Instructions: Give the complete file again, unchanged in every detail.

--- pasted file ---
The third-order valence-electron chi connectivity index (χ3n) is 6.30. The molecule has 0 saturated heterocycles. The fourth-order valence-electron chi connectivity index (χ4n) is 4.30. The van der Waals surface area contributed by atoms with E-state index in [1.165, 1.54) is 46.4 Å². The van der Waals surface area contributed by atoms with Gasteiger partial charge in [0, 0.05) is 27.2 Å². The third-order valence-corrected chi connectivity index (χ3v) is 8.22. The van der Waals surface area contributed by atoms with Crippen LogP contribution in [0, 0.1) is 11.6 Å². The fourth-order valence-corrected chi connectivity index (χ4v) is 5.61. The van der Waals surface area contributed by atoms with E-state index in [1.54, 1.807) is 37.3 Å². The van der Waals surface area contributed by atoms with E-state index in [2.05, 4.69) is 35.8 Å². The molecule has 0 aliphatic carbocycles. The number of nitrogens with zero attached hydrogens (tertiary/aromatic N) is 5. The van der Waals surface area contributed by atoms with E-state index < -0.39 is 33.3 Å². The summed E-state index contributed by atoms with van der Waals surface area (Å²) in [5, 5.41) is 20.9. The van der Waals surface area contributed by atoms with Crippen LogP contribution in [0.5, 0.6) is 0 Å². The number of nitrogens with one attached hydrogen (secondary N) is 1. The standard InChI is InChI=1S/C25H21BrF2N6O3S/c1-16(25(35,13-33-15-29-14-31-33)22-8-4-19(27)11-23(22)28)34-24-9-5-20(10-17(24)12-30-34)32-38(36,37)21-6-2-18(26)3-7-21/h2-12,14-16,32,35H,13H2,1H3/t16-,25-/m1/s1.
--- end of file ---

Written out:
The third-order valence-electron chi connectivity index (χ3n) is 6.30. The molecule has 0 saturated heterocycles. The fourth-order valence-electron chi connectivity index (χ4n) is 4.30. The van der Waals surface area contributed by atoms with E-state index in [1.165, 1.54) is 46.4 Å². The van der Waals surface area contributed by atoms with Gasteiger partial charge in [0, 0.05) is 27.2 Å². The third-order valence-corrected chi connectivity index (χ3v) is 8.22. The van der Waals surface area contributed by atoms with Crippen LogP contribution in [0, 0.1) is 11.6 Å². The fourth-order valence-corrected chi connectivity index (χ4v) is 5.61. The van der Waals surface area contributed by atoms with E-state index in [1.54, 1.807) is 37.3 Å². The van der Waals surface area contributed by atoms with E-state index in [2.05, 4.69) is 35.8 Å². The molecule has 0 aliphatic carbocycles. The number of nitrogens with zero attached hydrogens (tertiary/aromatic N) is 5. The van der Waals surface area contributed by atoms with E-state index < -0.39 is 33.3 Å². The summed E-state index contributed by atoms with van der Waals surface area (Å²) in [5, 5.41) is 20.9. The van der Waals surface area contributed by atoms with Crippen LogP contribution in [0.5, 0.6) is 0 Å². The number of nitrogens with one attached hydrogen (secondary N) is 1. The standard InChI is InChI=1S/C25H21BrF2N6O3S/c1-16(25(35,13-33-15-29-14-31-33)22-8-4-19(27)11-23(22)28)34-24-9-5-20(10-17(24)12-30-34)32-38(36,37)21-6-2-18(26)3-7-21/h2-12,14-16,32,35H,13H2,1H3/t16-,25-/m1/s1.